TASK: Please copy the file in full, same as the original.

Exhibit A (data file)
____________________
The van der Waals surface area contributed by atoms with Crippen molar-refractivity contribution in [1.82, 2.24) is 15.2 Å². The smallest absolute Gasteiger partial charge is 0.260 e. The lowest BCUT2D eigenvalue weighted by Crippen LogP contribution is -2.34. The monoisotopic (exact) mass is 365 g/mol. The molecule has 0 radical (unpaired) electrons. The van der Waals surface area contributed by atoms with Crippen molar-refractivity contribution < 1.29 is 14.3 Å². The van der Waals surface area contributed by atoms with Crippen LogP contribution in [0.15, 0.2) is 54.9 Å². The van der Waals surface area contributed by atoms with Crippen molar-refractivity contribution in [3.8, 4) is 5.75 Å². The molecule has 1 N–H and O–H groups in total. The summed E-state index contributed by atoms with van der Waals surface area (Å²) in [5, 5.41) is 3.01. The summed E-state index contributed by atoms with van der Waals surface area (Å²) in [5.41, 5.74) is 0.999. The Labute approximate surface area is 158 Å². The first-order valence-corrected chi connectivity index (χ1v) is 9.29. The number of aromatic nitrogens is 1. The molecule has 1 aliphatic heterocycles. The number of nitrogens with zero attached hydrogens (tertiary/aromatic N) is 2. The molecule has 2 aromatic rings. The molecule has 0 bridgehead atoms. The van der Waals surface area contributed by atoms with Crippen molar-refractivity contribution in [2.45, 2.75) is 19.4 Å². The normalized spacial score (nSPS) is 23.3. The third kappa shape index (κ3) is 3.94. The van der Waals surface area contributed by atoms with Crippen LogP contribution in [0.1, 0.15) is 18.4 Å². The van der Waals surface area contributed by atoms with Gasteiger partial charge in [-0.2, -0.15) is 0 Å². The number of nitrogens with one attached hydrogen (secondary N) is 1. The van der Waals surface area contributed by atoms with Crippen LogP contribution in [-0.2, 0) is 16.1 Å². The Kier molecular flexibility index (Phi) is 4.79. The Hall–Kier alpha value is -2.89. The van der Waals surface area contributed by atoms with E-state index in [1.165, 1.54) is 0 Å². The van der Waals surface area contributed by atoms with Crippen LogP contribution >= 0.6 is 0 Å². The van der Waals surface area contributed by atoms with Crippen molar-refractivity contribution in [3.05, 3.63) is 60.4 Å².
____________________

The van der Waals surface area contributed by atoms with Crippen molar-refractivity contribution in [1.82, 2.24) is 15.2 Å². The smallest absolute Gasteiger partial charge is 0.260 e. The lowest BCUT2D eigenvalue weighted by Crippen LogP contribution is -2.34. The monoisotopic (exact) mass is 365 g/mol. The molecule has 0 radical (unpaired) electrons. The van der Waals surface area contributed by atoms with Crippen molar-refractivity contribution < 1.29 is 14.3 Å². The van der Waals surface area contributed by atoms with Crippen LogP contribution in [0.15, 0.2) is 54.9 Å². The van der Waals surface area contributed by atoms with Crippen molar-refractivity contribution in [3.8, 4) is 5.75 Å². The molecule has 1 N–H and O–H groups in total. The summed E-state index contributed by atoms with van der Waals surface area (Å²) in [5, 5.41) is 3.01. The summed E-state index contributed by atoms with van der Waals surface area (Å²) in [5.41, 5.74) is 0.999. The Labute approximate surface area is 158 Å². The first-order valence-corrected chi connectivity index (χ1v) is 9.29. The number of aromatic nitrogens is 1. The molecule has 1 aliphatic heterocycles. The number of nitrogens with zero attached hydrogens (tertiary/aromatic N) is 2. The molecule has 2 aromatic rings. The molecule has 0 bridgehead atoms. The van der Waals surface area contributed by atoms with Crippen molar-refractivity contribution in [2.45, 2.75) is 19.4 Å². The normalized spacial score (nSPS) is 23.3. The third kappa shape index (κ3) is 3.94. The van der Waals surface area contributed by atoms with Crippen LogP contribution in [0.1, 0.15) is 18.4 Å². The van der Waals surface area contributed by atoms with Gasteiger partial charge in [-0.2, -0.15) is 0 Å². The number of nitrogens with one attached hydrogen (secondary N) is 1. The van der Waals surface area contributed by atoms with Crippen LogP contribution in [-0.2, 0) is 16.1 Å². The Kier molecular flexibility index (Phi) is 4.79. The Hall–Kier alpha value is -2.89. The van der Waals surface area contributed by atoms with E-state index in [1.165, 1.54) is 0 Å². The van der Waals surface area contributed by atoms with Crippen LogP contribution >= 0.6 is 0 Å². The van der Waals surface area contributed by atoms with Crippen molar-refractivity contribution in [3.05, 3.63) is 60.4 Å².